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You can tell it's an off day....

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....because I'm gathering up statistics to report.

Definitions: Equivalent Average, VORP, MLVr, RP

Hitting

Carl Crawford .277 EqA 4.9 VORP .081 MLVr
Julio Lugo .275 EqA 6.4 VORP .025 MLVr
Aubrey Huff .295 EqA 5.5 VORP .152 MLVr
Josh Phelps .293 EqA 5.7 VORP .200 MLVr
Travis Lee .251 EqA 0.9 VORP -.037 MLVr
Jorge Cantu .268 EqA 4.5 VORP .107 MLVr
Alex Gonzalez .291 EqA 4.0 VORP .187 MLVr
Toby Hall .214 EqA 0.3 VORP -.194 MLVr
Alex Sanchez .238 EqA 0.3 VORP -.112 MLVr
Chris Singleton .235 EqA 0.4 VORP -.082 MLVr
Nick Green .228 EqA -0.0 VORP -.144 MLVr
Eduardo Perez .382 EqA 5.4 VORP .782 MLVr
Joey Gathright .316 EqA 2.7 VORP .338 MLVr


Going by performance so far this year six of the nine lineup regulars are above average offensive players according to MLVr. If they were to continue on this performance level the Rays would average an extra run every 2.5 games over an average lineup. That's not a projection of how they'll actually do over the whole season but it's nice to see at least for a small sample size of games the Rays have had a solid offense.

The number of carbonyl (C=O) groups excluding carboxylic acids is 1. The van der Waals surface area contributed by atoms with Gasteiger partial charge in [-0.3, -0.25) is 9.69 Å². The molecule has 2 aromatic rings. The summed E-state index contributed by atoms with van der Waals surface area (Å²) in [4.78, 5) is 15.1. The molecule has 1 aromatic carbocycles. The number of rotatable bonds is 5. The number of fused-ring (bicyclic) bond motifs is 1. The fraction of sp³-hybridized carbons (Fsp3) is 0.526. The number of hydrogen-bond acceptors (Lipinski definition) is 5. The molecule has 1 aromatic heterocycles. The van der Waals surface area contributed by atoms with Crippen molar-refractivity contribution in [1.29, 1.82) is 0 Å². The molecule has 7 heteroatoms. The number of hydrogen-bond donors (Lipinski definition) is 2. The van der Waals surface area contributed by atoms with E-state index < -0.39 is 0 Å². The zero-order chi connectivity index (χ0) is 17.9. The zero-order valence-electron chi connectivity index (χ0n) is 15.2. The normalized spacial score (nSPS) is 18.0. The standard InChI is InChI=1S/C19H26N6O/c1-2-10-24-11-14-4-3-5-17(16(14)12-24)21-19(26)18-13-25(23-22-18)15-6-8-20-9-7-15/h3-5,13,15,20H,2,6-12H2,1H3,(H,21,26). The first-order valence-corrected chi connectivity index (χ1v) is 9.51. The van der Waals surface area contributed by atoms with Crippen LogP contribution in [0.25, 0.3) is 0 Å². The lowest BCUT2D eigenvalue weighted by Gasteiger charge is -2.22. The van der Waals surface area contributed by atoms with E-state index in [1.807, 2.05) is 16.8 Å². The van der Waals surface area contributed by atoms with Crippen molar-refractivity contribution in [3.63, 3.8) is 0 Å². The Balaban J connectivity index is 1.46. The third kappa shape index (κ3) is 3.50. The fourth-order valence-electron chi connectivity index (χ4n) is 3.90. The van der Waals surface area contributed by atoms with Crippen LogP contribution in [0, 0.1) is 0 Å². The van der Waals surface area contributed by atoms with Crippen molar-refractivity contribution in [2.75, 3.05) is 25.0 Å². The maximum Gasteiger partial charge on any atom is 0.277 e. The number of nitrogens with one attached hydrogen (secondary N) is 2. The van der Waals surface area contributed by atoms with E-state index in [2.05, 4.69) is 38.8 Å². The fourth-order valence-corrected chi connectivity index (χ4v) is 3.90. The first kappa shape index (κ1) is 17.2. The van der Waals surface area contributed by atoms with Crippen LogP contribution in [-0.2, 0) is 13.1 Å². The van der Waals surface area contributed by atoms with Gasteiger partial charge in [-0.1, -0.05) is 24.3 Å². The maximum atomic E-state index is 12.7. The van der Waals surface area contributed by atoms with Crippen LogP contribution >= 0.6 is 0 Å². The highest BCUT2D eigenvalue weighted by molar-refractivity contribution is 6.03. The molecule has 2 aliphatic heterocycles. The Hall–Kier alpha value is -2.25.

Although Huff and Phelps are hitting the best on the team Lugo is performing the best relative to his position (VORP is adjusted for position).

Going by MLV on the VORP report the Rays have scored 15.7 more runs than a lineup of average hitters so far this season.

Pitching

Dewon Brazelton 0.8 VORP 2.6 RP
Scott Kazmir 4.6 VORP 1.4 RP
Mark Hendrickson 1.6 VORP -0.3 RP
Rob Bell -9.0 VORP -11.7 RP
Hideo Nomo -0.9 VORP -4.0 RP
Danys Baez 2.6 VORP 1.2 RP
Jesus Colome 0.1 VORP -0.6 RP
Trever Miller 0.3 VORP -0.4 RP
Casey Fossum 2.9 VORP 1.2 RP
Travis Harper 2.2 VORP 0.4 RP
Lance Carter -2.9 VORP -4.7 RP
Seth McClung -5.0 VORP -6.6 RP
Doug Waechter 0.5 VORP -0.7 RP
John Webb -5.3 VORP -6.2 RP


Five pitchers below replacement level, only four pitchers that have given up fewer runs than an average pitcher would have. As a team they have given up 33.6 more runs than an average staff. That's 18 more runs than the offense scored above average, which equals the difference between the expected runs scored and allowed according to Second Order Wins and Losses, which has the Rays right where they really are, 8-11.